To listen, click here. To download, right click and "Save As..."

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Tuesday, December 20, 2016

Comic Book Review: Hal Jordan and the Green Lantern Corps #5 - DC Comics

"Sinestro's Law Part 5: Joining Forces"

Written by Robert Venditti
Art by Ethan Van Sciver
Colors by Jason Wright

Hal Jordan has been healed by Soarnik, Guy Gardner is captured and being tortured and John Stewart and the rest of the Green Lantern Corps are on the search for the Yellow Lanterns on War World.

This book is so much fun as there are multiple story lines that all connect.  Every page is full of interest as all of it is compelling.  Hal Jordan talking with Soranik and explaining the origin of his new ring made by himself through Hal's own will is fantastic.  Guy Gardner not giving in to torture shows he is one of the toughest(or is he really that hard headed?) individuals in the DC Universe.  John Stewart and Kilowog travelling with the rest of the Green Lanterns in an effort to take on the Yellow Lanterns is enough to leave you breathless by the end.  Robert Venditti is amazing at crafting stories and the "Hal Jordan and the Green Lantern Corps" series proves that point.

Ethan Van Sciver is such an incredible artist and I'm glad he is working on this title.  I also like that DC is keeping a steady artist on the title so I get the same look to each book.  The details in the faces are wonderful, especially with Sinestro.  This, coupled with the colors from Jason Wright, make for one of the best looking comic series going.  The colors coming off the rings look absolutely remarkable.

What are your thoughts on Hal Jordan and the Green Lantern Corps?  What other comic books would you like Maskerpiece Theatre to review?

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Sunday, December 18, 2016

The Edge of Seventeen - Box Office Review

Once in awhile a trailer for a movie drops and I’m left more curious than excited. I see the potential for the movie in the preview but I’m not certain if it will deliver. I see the cast and I trust their talent but I don’t know if the director will tell a story that’s utilizing their talents to the fullest ability on screen. This was the struggle I faced before walking into the theater. So let’s dive in and take a look at “The Edge of Seventeen” in this box office review…


I had no expectation for excellence walking into this movie. I was completely curious if the talented leads would be the highlight, would the story fall short, would it deliver? I had more questions than expectations for this movie. I knew that I could count on Hailee Steinfeld and Woody Harrelson. I had faith that Kyra Sedgwick and Haley Lu Richardson would deliver a performance that wasn’t a suck fest. I was not wrong on the acting talent. Every character in this movie felt like something special on screen. The believability, the charm, the bizarre, the creepy, the disgusting were all just little delights throughout this film. I truly enjoyed all the performances. The one character who really humanized the whole story arc for Hailee’s character “Nadine” was Hayden Szeto. He plays this socially awkward, artist/film maker, who has a school boy crush, or more, on Nadine. It’s absolutely painful to watch in a humorous way. He’s trying so hard to be nice while being himself and still being completely enamored for Nadine. He was the surprise take away for me in this movie.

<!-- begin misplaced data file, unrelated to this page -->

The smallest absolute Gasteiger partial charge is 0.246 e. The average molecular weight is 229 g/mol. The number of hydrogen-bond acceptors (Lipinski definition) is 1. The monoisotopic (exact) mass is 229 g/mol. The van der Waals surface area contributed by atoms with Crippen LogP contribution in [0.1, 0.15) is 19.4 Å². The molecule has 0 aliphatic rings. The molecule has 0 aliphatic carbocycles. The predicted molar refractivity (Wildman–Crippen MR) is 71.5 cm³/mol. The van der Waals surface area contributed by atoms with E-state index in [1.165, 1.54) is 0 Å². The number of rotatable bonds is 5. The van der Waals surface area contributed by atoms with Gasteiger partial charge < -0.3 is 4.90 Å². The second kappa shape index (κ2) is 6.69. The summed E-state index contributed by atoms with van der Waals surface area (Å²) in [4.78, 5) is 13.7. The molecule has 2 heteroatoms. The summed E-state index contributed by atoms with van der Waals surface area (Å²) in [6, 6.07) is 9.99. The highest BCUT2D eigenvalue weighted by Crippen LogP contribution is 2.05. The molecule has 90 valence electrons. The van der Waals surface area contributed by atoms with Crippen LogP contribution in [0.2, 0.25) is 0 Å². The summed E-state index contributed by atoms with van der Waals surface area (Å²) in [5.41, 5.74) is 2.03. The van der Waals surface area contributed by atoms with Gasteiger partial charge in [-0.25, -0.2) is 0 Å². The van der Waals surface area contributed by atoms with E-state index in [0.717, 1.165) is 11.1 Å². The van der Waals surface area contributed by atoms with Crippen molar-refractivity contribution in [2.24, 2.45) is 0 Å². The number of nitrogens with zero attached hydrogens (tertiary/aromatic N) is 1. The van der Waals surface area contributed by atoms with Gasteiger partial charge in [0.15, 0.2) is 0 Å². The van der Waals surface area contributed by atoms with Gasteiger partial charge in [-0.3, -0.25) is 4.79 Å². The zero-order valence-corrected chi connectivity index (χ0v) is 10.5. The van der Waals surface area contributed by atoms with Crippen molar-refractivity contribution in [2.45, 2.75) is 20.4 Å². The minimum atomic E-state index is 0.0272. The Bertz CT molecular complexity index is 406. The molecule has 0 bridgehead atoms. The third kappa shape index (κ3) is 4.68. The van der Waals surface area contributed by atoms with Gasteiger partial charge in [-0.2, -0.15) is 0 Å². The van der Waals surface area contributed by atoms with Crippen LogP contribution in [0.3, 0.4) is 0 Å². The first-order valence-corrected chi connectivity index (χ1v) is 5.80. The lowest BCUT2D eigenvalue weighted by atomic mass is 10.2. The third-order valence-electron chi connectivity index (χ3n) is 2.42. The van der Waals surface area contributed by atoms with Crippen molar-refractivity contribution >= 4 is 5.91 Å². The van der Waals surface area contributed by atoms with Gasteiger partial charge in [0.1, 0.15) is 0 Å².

The overall story is a coming of age tale for the main character Nadine. Hers is a story that is filled with loss, social ineptitude, repressed anger, compassion, love and hate. She’s complex but simple. She wants companionship but makes every effort to drive people away. She’s all the things and nothing at all as we watch her develop through the first two acts. It’s a series of events that help self realization kick in not just for her but her family, and closest friend. This movie would make John Hughes happy and if you understand that reference you will be happy watching this as well. 



“The Edge of Seventeen” is in theaters now! I can’t recommend this movie enough. I loved it. It was the surprise delight of the year for me, so far. When asked if I would see it again I replied, “It’s playing in 45 minutes if you’re serious about seeing this with me.” I loved this movie. It’s a wonderful character film about a youthful life and discovering the identity we cling to might actually be a detriment for our personal growth and development. In Nadine, perhaps we can all see how our defenses aren’t necessarily making other people lose out on a relationship, but instead, are preventing something, or better yet, someone special from entering our own lives. Go see this film!